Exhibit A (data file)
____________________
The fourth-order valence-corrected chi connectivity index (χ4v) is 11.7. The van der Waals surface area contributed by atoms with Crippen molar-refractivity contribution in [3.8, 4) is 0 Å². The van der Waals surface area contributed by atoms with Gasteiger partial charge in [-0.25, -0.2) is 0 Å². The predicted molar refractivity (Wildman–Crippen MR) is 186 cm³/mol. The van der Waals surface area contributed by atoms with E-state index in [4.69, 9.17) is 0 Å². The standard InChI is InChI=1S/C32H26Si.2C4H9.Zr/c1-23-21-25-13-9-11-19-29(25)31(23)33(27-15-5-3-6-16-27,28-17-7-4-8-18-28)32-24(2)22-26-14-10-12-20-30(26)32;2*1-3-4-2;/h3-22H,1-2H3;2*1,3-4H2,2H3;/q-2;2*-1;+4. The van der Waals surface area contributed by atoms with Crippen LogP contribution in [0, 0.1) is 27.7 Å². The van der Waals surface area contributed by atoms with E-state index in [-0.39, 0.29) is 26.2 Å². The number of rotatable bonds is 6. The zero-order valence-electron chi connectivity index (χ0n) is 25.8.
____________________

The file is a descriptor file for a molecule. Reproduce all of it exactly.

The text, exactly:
The fourth-order valence-corrected chi connectivity index (χ4v) is 11.7. The van der Waals surface area contributed by atoms with Crippen molar-refractivity contribution in [3.8, 4) is 0 Å². The van der Waals surface area contributed by atoms with Gasteiger partial charge in [-0.25, -0.2) is 0 Å². The predicted molar refractivity (Wildman–Crippen MR) is 186 cm³/mol. The van der Waals surface area contributed by atoms with E-state index in [4.69, 9.17) is 0 Å². The standard InChI is InChI=1S/C32H26Si.2C4H9.Zr/c1-23-21-25-13-9-11-19-29(25)31(23)33(27-15-5-3-6-16-27,28-17-7-4-8-18-28)32-24(2)22-26-14-10-12-20-30(26)32;2*1-3-4-2;/h3-22H,1-2H3;2*1,3-4H2,2H3;/q-2;2*-1;+4. The van der Waals surface area contributed by atoms with Crippen LogP contribution in [0, 0.1) is 27.7 Å². The van der Waals surface area contributed by atoms with E-state index in [-0.39, 0.29) is 26.2 Å². The number of rotatable bonds is 6. The zero-order valence-electron chi connectivity index (χ0n) is 25.8.